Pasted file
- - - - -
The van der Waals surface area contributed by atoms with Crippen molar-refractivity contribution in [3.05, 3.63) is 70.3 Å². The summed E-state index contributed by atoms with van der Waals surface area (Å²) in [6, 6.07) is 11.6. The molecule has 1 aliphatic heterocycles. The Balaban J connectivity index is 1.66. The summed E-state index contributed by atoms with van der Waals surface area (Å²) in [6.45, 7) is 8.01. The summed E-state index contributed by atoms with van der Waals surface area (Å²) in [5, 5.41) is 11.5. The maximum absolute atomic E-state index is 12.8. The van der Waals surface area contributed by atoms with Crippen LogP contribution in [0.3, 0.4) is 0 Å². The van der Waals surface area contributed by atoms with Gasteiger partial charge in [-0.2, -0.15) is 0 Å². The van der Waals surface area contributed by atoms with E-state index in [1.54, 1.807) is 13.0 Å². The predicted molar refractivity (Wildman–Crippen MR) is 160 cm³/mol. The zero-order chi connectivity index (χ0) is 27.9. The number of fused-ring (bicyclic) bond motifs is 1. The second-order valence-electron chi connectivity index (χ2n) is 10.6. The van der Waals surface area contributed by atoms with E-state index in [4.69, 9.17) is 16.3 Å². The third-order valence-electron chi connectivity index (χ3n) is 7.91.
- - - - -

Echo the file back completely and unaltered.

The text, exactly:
The van der Waals surface area contributed by atoms with Crippen molar-refractivity contribution in [3.05, 3.63) is 70.3 Å². The summed E-state index contributed by atoms with van der Waals surface area (Å²) in [6, 6.07) is 11.6. The molecule has 1 aliphatic heterocycles. The Balaban J connectivity index is 1.66. The summed E-state index contributed by atoms with van der Waals surface area (Å²) in [6.45, 7) is 8.01. The summed E-state index contributed by atoms with van der Waals surface area (Å²) in [5, 5.41) is 11.5. The maximum absolute atomic E-state index is 12.8. The van der Waals surface area contributed by atoms with Crippen LogP contribution in [0.3, 0.4) is 0 Å². The van der Waals surface area contributed by atoms with Gasteiger partial charge in [-0.2, -0.15) is 0 Å². The van der Waals surface area contributed by atoms with E-state index in [1.54, 1.807) is 13.0 Å². The predicted molar refractivity (Wildman–Crippen MR) is 160 cm³/mol. The zero-order chi connectivity index (χ0) is 27.9. The number of fused-ring (bicyclic) bond motifs is 1. The second-order valence-electron chi connectivity index (χ2n) is 10.6. The van der Waals surface area contributed by atoms with E-state index in [4.69, 9.17) is 16.3 Å². The third-order valence-electron chi connectivity index (χ3n) is 7.91.